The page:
Business magazines, websites and the printed press constantly tell you that you need to ‘pitch' for business. Articles and books with titles like ‘How to Give a Winning Pitch', ‘Pitching to Win' and ‘How to Write the Winning Pitch' are ten a penny.
Despite what I said earlier, even I have run a workshop in the past called ‘Are you Pitching to Win, or Pitching to Lose?'
Now you might not agree with me, but, I've made up my mind that pitching doesn't work. Let me explain why…
If you look up the meaning of the word ‘pitch' you'll get definitions like:
- to throw
- to fling or hurl
- to toss
- to plant in a fixed position
- to plunge
- to lurch
…and this is what happens in most business pitches and presentations.
The sales team or bid team often ‘throw' or ‘fling' or ‘toss' information at the prospective client, and hope that it sticks and they get the business. They often ‘plunge' straight in and ‘lurch' from one point to the next, without any consideration for how their message is being received.
They then wonder why the pitch or presentation fails.
If you've ever been on the end of an aggressive pitch, then you know how unpleasant it can feel. It's often done in an aggressive style because, by it's very nature, ‘pitching' is pushy.
That's why so many people are uncomfortable doing it. They don't like being ‘pushy'.
To be honest, it's quite surprising that people actually ever win business presenting information in this way.
The biggest mistake people make
Pitching in this way stems from one of the biggest mistakes people make when presenting – and that's thinking it's all about you as the speaker.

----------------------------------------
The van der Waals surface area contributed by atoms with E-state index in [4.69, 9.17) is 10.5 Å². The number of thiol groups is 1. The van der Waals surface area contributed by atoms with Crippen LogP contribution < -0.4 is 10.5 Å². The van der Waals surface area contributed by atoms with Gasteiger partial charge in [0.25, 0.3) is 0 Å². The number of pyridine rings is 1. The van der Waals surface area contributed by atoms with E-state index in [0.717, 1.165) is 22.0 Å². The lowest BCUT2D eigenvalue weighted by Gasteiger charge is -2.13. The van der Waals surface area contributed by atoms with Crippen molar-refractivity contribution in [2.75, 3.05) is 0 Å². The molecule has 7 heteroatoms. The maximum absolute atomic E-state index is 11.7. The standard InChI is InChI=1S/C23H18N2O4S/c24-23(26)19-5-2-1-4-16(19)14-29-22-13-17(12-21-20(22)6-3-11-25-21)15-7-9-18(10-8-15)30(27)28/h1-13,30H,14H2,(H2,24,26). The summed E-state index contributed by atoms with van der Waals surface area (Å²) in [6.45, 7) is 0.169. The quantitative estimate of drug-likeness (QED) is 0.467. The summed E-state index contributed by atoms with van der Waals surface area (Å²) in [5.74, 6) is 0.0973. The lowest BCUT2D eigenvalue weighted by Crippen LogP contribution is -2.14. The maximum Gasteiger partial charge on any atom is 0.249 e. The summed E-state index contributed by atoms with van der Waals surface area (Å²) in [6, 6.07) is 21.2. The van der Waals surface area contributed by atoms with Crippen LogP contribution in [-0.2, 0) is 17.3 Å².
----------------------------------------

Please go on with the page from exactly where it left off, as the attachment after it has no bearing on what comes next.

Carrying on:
What if, instead, you could draw people in and engage with them in a way that feels comfortable and genuine, that means they naturally want to do business with you?
What difference would that make to your conversion rates and the sustainability of your business?
Here's how to do so
The simple solution is to use stories. We all love hearing a good, well told story.
We connect with them in a way that we just can't with dry facts and figures.
You have a unique story to tell, so tell it in a way that connects and engages your audience.
Instead of just talking about the results you've achieved, tell the stories of the clients you've worked with and how you've helped them.
Let your audience ‘feel' what it's like to work with you, and in this way you'll connect with them and create a genuine connection in a way your competitors just won't.
People will remember your stories for a long time after the ‘pitch' has been and gone.